YUNG: I’m lucky to play Elektra. So far, it’s the most exciting part I’ve ever had to play. I’ve done the physicality a bit before and I enjoy it. I like to train and do it right. But, it’s also a very complex character. She’s a very independent woman. She has her own agenda. She’s not the girlfriend of someone. I feel very lucky to be able to play her, and hopefully, people will find stronger female characters like her, or Jessica Jones.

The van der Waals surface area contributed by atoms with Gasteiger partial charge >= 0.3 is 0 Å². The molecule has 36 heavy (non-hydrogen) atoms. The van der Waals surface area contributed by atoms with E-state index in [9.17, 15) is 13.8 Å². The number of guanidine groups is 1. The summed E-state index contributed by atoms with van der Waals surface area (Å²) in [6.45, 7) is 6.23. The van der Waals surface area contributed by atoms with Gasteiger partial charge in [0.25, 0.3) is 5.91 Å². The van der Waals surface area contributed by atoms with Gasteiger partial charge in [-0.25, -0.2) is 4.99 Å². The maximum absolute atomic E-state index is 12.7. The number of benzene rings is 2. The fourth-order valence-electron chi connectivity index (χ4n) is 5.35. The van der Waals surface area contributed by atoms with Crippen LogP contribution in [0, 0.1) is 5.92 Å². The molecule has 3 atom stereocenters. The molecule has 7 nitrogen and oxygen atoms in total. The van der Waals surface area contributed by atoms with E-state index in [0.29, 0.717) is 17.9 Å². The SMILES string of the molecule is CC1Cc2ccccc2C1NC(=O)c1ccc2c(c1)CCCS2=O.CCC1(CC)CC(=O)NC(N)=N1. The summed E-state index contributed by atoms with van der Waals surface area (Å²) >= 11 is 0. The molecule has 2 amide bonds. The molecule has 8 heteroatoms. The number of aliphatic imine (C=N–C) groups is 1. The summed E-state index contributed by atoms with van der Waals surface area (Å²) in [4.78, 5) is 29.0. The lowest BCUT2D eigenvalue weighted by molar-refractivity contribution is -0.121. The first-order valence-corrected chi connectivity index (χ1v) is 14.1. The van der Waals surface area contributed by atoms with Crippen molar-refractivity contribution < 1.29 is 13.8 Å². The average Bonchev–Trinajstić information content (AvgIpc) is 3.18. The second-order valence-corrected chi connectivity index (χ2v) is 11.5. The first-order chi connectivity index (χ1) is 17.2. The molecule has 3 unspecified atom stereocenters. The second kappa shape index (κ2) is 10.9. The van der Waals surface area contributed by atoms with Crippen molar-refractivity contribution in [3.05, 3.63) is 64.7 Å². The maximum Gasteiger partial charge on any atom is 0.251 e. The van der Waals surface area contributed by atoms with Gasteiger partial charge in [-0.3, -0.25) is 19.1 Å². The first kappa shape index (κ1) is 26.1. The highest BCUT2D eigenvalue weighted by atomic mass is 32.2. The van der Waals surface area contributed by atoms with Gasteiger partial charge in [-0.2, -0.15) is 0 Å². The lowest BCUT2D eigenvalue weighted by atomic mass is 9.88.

LOEB: For Marvel, we’ve never looked at any of our characters in terms of gender, race or religion. It truly is about, who is the best character for the story? If that character happens to be a woman, fantastic. When we were doing Jessica Jones and we started talking about the character of Jeri Hogarth, in the comics, that character is a 50-year-old white guy. When we started talking about who could play that part, the idea of Carrie-Anne Moss playing that role defined that role and it changed it for us in a way that made it a story about a woman who was having an affair and was destroying a marriage, as opposed to a man who was having an affair and destroying a marriage. In Daredevil, it was incredibly important to us that not only Elektra but Karen, played by Deborah Ann Woll, never felt like the girlfriend. She had to have a story that was her own and that really felt like she had earned her place as part of the ongoing tapestry that is Daredevil’s story. This is not entirely new to Marvel. This is something that we’ve been doing. Whether it’s Black Widow of Miss Marvel or Captain Marvel or Jessica Jones or Elektra, we really do believe in strong female empowerment. With all of our characters, we want them to be aspirational. Regardless of whether or not you are seduced by Elektra’s charms, the challenge that she brings to Matt and to the story, in terms of how you’re a hero, what you fight for and what you believe in, has nothing to do with whether you’re a man or a woman. It has to do with what you’re doing as a hero.